"The Navigator" News Blog

When You Join the Buyer’s Journey in the Middle

Joining the Buyer’s Journey in the middle is a unique challenge, but let’s face it – most of you are doing that on a regular basis.  When a buyer calls “just wanting a price,” they have completed a significant portion of the journey – at least in their minds.  In 2019, Forbes Magazine published an article quoting a study saying that the average B2B buyer has completed 57% of his or her Buyer’s Journey before ever contacting a sales rep.  Well – this blew up the Internet, and continues to do so.

In researching this article, I found a number of posts that argued with the 57% number.  Some say it’s much lower, and some say it’s higher.  But I never found one that could effectively argue with the concept that buyers are performing much more of their own due diligence and research before involving a salesperson.  As I’ve been saying for years, it’s a different world.  Today’s buyer is more educated and informed than buyers used to be – which creates different responsibilities and opportunities for us.  It also creates some significant challenges.  I’ll list those challenges and give some ideas on how to deal with them.

The challenges can be:

  1. Your Buyer doesn’t trust you. A 2017 HubSpot study concluded that only 3% of buyers consider salespeople to be trustworthy.  That’s a kick in the pants, isn’t it?  At least we beat out lawyers and politicians, but that’s not exactly good.  Unfortunately, the actions of too many past salespeople stick with our profession, and when a buyer calls saying that he knows what he needs and just needs a price, that is an expression that he doesn’t trust salespeople to accurately define his needs and assist in a solution.
  2. Your buyer has done a lot of research, and not all of it may be correct. Research on nearly any topic is both plentiful and readily accessible nowadays, but that’s a double edged sword.  Most articles, guidelines, whitepapers, and other forms of Internet research are nonspecific and one-size-fits-all.  In fact, so is this article.  I know that most of my readers are B2B salespeople and the managers and business owners who employ them – but that still leaves a wide field.  What the Buyer’s Journey means, specifically, may be different between industries or even companies and product lines within the same industry.  That means that your buyer can access a lot of information that might actually run counter to what he or she really needs – because it’s not specific to your buyer’s situation.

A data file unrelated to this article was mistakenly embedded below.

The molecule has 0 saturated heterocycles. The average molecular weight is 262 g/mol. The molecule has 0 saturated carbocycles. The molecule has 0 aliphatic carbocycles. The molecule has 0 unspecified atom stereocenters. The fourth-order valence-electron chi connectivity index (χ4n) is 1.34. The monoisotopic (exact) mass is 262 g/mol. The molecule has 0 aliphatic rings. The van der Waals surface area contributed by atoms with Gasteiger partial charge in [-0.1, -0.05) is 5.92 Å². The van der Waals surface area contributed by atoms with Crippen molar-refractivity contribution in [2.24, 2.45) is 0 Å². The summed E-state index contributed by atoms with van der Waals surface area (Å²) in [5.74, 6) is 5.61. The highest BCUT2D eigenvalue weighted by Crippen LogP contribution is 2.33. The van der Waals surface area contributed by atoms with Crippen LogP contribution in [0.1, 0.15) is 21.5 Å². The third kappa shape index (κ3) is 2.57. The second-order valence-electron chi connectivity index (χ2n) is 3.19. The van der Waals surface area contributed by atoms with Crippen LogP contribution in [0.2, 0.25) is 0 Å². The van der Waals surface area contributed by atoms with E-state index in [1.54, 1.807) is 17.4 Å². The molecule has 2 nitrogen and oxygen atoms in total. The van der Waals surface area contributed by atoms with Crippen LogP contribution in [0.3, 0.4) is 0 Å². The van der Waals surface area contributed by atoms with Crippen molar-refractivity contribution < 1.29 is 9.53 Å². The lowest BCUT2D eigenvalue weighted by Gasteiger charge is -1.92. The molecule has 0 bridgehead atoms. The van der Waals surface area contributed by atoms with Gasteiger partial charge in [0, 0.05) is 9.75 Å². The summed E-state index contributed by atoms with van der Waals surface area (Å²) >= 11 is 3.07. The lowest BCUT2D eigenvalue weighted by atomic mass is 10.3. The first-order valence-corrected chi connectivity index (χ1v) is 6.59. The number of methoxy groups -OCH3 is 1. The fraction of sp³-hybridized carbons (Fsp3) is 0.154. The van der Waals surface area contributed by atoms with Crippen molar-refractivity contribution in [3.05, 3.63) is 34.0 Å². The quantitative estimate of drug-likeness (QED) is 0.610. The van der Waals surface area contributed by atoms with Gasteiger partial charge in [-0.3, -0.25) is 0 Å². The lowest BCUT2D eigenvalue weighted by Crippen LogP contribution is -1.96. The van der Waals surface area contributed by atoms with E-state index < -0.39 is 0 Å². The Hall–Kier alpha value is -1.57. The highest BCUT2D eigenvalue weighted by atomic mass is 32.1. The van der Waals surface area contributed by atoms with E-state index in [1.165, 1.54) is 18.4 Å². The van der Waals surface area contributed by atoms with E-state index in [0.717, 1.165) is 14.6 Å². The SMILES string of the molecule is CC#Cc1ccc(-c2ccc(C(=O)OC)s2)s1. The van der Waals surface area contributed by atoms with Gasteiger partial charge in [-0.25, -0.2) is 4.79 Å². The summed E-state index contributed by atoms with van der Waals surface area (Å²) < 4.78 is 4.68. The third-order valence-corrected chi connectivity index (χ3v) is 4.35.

3. Buyers don’t know what they don’t know. Even when defining their own needs, buyers might be asking the wrong questions of themselves and their counterparts and co-workers.  This is especially true when entirely new types of product or service are being considered.  We add value when we can be a part of the Investigation phase of the Buyer’s Journey – if the Buyer will allow us in.
  4. Competitors may have guided their research. We have all seen this one.  We get an RFP with specifications that are obvious attempts to limit offerings to one company’s products or services, and we know – the competitor helped set the standard.  Today, it doesn’t have to be a bid spec.  A buyer with a pre-existing relationship could have had that salesperson point them to sources of research that favor your competitor, thus setting the standard for the purchase.   The road here is uphill.

Not all of this news is bad, however.  What you must realize is this.  When a buyer calls asking for a price, or even a demo on a specific product, they believe that they have completed a substantial part of their own Buyer’s Journey, and they believe that they have completed it correctly.  Whatever you do from here, you absolutely must respect the work that they have done – or they will disconnect from you, and buy elsewhere.